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  3. woo...I haven't seen anyone with pomelo rind on their heads..hhahha.

    I like the series of mooncake photos..lovely and yum yum. I received couple of mooncakes these past 2 days..:) Have a fun mooncake festival this Sunday Happysurfer!

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  4. MM, the human race sure keeps strange customs, don't we? Interesting about ancient Celts.

    Respecting the deceased
    Elders would be pleased
    Strange customs of ours
    Knocking on wood for powers
    Asking for troubles to be eased

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  5. MBL, you too. Enjoy your mooncakes and your lantern. :p

    Talk about lantern, I used to have a dragon-shaped lantern. It was quite a long lantern. The interesting thing about it is it wasn't dangled from the stick but it is held up by a long stick in the center. Cool, huh?

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  7. Mooncakes are very sweet and heaty. Can't take too many at one shot :p

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  8. Yuany, so sorry to hear that you will not be spending this year's Mid-Autumn Festival with your family but hope you will enjoy it just the same with your friends. Best wishes for a happy Mid-Autumn Festival wherever you are.

    Thank you for visiting and thanks for the site to learn Chinese.

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  9. MB, mooncakes are sweet and heaty. You know, I've never looked at them as heaty. You are right. They are heaty because they are baked. Thanks for the heads-up.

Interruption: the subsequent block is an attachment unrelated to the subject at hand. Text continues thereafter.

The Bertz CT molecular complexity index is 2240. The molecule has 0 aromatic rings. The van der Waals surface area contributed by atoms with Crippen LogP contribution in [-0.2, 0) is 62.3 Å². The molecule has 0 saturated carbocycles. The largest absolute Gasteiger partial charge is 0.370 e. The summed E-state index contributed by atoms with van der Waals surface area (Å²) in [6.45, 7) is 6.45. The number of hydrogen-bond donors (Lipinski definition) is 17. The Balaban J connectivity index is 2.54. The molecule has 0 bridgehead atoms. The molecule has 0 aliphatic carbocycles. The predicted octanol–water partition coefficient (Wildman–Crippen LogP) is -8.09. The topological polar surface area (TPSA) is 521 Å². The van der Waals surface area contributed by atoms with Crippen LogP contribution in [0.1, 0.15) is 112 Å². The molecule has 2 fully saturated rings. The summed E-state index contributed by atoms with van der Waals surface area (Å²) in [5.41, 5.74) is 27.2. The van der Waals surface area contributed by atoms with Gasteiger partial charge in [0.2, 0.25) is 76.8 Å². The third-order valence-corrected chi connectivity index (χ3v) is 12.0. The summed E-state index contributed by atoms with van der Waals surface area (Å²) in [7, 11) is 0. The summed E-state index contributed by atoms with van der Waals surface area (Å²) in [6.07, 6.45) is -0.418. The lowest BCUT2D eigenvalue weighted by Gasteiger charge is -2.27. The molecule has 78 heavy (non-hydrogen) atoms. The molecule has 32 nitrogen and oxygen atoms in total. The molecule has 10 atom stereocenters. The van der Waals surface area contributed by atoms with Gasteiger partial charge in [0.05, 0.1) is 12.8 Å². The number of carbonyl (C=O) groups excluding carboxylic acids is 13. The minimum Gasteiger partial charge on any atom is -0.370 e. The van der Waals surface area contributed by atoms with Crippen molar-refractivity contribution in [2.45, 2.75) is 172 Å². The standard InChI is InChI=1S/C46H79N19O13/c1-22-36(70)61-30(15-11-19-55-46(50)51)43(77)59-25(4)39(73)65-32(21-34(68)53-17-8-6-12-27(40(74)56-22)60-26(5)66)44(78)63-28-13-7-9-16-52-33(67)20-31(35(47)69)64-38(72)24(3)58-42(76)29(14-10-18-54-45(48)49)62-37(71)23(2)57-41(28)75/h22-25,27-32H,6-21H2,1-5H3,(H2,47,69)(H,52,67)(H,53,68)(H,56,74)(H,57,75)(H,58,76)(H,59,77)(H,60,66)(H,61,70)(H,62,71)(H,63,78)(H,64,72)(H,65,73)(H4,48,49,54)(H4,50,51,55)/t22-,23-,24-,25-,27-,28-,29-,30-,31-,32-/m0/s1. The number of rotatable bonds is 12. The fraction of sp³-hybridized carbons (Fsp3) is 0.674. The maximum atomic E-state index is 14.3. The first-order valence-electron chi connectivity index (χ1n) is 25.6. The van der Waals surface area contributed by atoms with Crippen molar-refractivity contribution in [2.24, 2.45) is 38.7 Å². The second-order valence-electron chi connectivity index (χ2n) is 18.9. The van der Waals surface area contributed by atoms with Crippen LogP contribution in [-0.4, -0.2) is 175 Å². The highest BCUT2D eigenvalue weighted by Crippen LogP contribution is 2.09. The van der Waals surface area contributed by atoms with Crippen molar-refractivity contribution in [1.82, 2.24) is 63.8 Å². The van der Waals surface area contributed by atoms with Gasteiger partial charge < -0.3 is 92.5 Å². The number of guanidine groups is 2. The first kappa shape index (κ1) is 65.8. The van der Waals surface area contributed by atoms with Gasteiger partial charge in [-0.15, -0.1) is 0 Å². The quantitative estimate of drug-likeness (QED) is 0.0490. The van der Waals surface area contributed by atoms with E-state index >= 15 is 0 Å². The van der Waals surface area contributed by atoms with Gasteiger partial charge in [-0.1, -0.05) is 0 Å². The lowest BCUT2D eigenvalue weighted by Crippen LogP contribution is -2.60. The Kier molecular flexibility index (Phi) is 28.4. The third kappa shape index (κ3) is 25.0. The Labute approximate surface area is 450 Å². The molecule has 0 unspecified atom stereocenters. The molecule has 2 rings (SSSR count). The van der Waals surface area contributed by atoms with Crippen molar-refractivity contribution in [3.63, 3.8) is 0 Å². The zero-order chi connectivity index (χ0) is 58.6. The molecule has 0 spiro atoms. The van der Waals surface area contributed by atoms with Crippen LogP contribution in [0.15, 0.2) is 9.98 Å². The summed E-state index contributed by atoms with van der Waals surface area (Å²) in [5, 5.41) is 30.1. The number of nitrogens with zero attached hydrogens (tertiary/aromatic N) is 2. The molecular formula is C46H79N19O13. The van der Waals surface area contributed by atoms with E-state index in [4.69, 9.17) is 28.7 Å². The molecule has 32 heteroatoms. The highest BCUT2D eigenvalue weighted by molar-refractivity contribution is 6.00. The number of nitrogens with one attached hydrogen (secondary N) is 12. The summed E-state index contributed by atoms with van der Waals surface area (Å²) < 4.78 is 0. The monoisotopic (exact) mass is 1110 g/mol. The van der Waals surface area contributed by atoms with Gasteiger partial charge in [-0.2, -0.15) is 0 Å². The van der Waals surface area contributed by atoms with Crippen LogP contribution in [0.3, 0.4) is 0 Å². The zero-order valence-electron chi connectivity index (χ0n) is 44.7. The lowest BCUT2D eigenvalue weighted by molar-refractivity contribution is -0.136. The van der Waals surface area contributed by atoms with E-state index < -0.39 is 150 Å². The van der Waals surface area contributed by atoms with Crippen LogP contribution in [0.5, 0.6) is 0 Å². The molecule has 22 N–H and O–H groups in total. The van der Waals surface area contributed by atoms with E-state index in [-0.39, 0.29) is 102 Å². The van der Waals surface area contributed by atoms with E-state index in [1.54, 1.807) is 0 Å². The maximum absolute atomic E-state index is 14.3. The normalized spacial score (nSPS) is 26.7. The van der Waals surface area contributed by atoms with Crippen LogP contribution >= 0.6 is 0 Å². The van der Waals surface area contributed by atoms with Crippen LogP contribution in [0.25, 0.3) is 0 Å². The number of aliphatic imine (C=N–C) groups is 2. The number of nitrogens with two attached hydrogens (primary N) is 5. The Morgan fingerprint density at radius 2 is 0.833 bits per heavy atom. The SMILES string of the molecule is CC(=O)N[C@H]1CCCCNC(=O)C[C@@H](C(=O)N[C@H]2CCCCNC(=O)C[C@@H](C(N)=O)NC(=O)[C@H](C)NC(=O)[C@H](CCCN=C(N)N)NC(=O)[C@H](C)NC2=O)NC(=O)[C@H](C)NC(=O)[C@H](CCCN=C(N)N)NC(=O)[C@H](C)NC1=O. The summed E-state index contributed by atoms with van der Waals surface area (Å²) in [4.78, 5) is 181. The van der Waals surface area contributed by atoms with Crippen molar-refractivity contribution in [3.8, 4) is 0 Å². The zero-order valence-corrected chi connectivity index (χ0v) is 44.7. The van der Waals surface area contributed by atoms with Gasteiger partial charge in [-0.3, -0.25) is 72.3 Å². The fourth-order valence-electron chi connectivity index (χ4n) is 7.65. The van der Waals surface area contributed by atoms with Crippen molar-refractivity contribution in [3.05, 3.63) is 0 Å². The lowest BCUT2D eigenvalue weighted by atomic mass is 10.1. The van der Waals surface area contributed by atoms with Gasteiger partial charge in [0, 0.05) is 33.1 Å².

Mooncakes best taken with hot Chinese tea. That I know.

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  10. one thing's for sure: if i eat 1 full-sized mooncakes in one shot. i would probably develop a sore-throat and constipation. Worse still, fever :p

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  11. MB, one whole cake at one time is too extreme for me. I normally can go up to just 3/8 at one time. Probably that's why I don't feel the heat. Like you said, they are too sweet too.

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  12. hi happysurfer

    yr no. 2 sure if funny lah haha. and the link to it... lol. btw happy mid autumn! :)

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  13. Ah, we ate moon cakes tonight and sat outside to watch the moon while scratching Momo the Wonder Dog behind the ears. Wonderful. Didn't have pomelo rinds on our heads though!

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  14. Hey, your photos of mooncakes look so delicious despite me haven eaten so many mooncakes these past few days! I think I'm a hopeless mooncake lover. This year, tried the jelly mooncakes and was surprised they were very good! I never thought much about them the last time.
    The traditional customs you listed - I only follow one ie. the first one. Haha! I'll leave the lantern carrying to the kids. : )

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  15. Hi QC, hope you had a good time, with or without that pomelo rind on your head. LOL!

    It rained, so there wasn't any moon here last night. How strange. No moon on this night of all nights.

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  16. PandaB, awwshucks! No pomelo rinds on your heads? LOL! Well, at least you had the moon, got to sit outside, enjoyed mooncakes and had Momo the Wonder Dog for company.

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  17. Foong, I haven't tried jelly mooncakes but they do sound delicious. This year, I seem to have eaten quite a fair bit of mooncakes. Yum!

    At least you scored a point in the traditional customs. Okay, you pass as a Chinese. LOL!